Congress hates us.
There's no other conclusion to reach. We are SO ready for some holiday spirit, exhausted by politics and gridlock and deficits and tax debates.
And what do we get as we're trying to think about presents and trees and pageants and carols and food and family reunions? The fiscal cliff.
Not a day goes by that we don't hear that the average middle class family (which means most of us) could face higher taxes of $4,000 next year because Republicans and Democrats in Congress can't get their acts together. For most of us, the idea of paying $4,000 more in taxes is dumbfounding.
We're told 18 percent of people approve of the job Congress is doing. Just as we did last August when that figure was 10 percent, we ask: Who are those people? How can they possibly think Congress is doing a good job?
President Barack Obama and Mitt Romney didn't have a beer summit at the White House since Romney doesn't drink. But they did break bread privately for the first time ever. However, they didn't come out to the Rose Garden afterward to present us with a bipartisan Game Plan for America after each spent a billion dollars trying to pulverize the other. The meeting seems to have been an anomaly and doesn't look to be a regular thing.
So we're like the audience at a Ping-Pong game. House Speaker John Boehner says something; the White House responds. Vice versa. And the media ponders: Are they curt? Conciliatory? Did Boehner smile? Cry? Smirk? Is Obama listening? Are Democrats deserting him? Rallying round him?
And once again, it all seems to be about tax cuts for the rich. The really, really rich would have to pay the rates they paid during the Clinton administration, when millions of jobs were created, a surplus seemed in sight and most people were not worried about their next meal.
To make us feel better, economists are saying that this isn't really a cliff (the $4,000 wouldn't be due Jan. 1) but more of a "slope." Since most political slopes are usually slippery, that doesn't make me feel better.
Republicans: Tax increases on anybody will foil job growth even though the evidence from the recent past doesn't bear that out at all.
Democrats: Any talk of raising the age for Social Security benefits or means-testing it amounts to treason against the middle class.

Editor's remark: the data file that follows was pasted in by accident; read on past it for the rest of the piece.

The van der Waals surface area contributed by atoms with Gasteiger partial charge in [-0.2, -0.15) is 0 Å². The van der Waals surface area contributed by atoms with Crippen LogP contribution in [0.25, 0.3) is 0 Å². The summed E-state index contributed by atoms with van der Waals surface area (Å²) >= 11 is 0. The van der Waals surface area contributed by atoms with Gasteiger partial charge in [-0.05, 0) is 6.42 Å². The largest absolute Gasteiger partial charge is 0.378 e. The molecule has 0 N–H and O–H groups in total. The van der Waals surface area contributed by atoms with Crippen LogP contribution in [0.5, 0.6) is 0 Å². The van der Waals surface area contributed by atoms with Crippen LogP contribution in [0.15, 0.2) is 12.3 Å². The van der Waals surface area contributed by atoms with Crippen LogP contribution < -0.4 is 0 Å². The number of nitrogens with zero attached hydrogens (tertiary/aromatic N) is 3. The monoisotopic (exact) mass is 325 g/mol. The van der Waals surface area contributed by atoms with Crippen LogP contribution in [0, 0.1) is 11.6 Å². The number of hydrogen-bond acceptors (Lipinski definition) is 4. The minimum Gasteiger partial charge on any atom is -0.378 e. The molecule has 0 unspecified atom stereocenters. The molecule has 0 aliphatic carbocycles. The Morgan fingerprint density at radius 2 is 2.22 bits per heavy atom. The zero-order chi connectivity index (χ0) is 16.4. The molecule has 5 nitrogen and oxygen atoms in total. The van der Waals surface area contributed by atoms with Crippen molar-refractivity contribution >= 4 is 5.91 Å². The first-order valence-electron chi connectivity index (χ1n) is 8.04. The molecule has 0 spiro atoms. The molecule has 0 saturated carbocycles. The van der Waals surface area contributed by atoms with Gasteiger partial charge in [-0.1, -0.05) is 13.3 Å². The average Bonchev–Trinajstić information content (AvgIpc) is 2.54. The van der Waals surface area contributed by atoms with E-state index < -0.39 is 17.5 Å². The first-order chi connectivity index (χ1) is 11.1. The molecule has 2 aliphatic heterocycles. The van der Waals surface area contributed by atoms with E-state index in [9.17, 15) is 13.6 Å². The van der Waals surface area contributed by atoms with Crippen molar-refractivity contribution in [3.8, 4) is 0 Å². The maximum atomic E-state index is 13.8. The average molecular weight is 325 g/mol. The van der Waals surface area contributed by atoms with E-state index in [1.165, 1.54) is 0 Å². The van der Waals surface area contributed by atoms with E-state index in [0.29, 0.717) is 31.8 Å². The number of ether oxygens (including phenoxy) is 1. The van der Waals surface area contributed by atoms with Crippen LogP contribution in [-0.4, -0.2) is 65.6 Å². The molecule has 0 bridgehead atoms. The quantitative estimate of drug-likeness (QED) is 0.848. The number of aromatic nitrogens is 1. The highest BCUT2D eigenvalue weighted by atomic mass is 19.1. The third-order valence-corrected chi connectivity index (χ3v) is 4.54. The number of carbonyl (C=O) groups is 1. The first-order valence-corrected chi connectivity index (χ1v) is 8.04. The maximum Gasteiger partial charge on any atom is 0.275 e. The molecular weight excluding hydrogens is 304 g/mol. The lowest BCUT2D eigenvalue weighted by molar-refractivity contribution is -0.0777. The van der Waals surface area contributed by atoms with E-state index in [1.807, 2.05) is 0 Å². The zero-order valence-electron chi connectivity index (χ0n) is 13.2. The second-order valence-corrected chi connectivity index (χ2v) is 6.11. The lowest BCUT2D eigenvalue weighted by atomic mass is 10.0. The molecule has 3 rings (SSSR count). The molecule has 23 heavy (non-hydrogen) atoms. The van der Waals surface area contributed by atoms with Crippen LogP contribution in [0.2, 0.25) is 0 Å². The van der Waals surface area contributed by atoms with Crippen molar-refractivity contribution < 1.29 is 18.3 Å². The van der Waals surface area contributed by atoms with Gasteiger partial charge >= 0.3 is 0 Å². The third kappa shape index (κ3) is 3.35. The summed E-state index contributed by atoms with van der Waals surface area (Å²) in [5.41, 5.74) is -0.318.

It's enough to make us scream: "Hey Congress, there wouldn't be a fiscal cliff crisis if you hadn't created it."
All they have to do is create jobs by passing one of the massive put-America-back-to-work bills Congress has been ignoring for two years.
All they have to do is stop insisting that Medicaid and Social Security have to be cut. (Social Security is self-funding and is not part of the current crisis; Medicaid is for the seriously poor.)
All they have to do is make certain the rich pay their fair share. Is it fair that Romney paid only 13 or 14 percent on millions of dollars, way less than most Americans?)
All they have to do is extend the current tax rates for Americans earning less than $250,000.
It's remarkable that some politicians go on TV to say with great firmness that the fiscal cliff will be averted by an eleventh-hour deal although the can actually will be kicked down the road. (Favorite Washington bromide of the month.)
At the same time, other politicians go on TV to announce with definite certitude that we are all going to plunge right over that cliff. The extension of unemployment benefits will expire. FICA taxes will rise. Most families will have to pay the alternative minimum tax. Employers will stop hiring. We'll go back into recession.
And then as they go off the air they all wish each other a happy holiday.
Congress doesn't want us to have a happy holiday. Congress wants us all to be miserable. Congress hates us.
(Scripps Howard columnist Ann McFeatters has covered the White House and national politics since 1986.)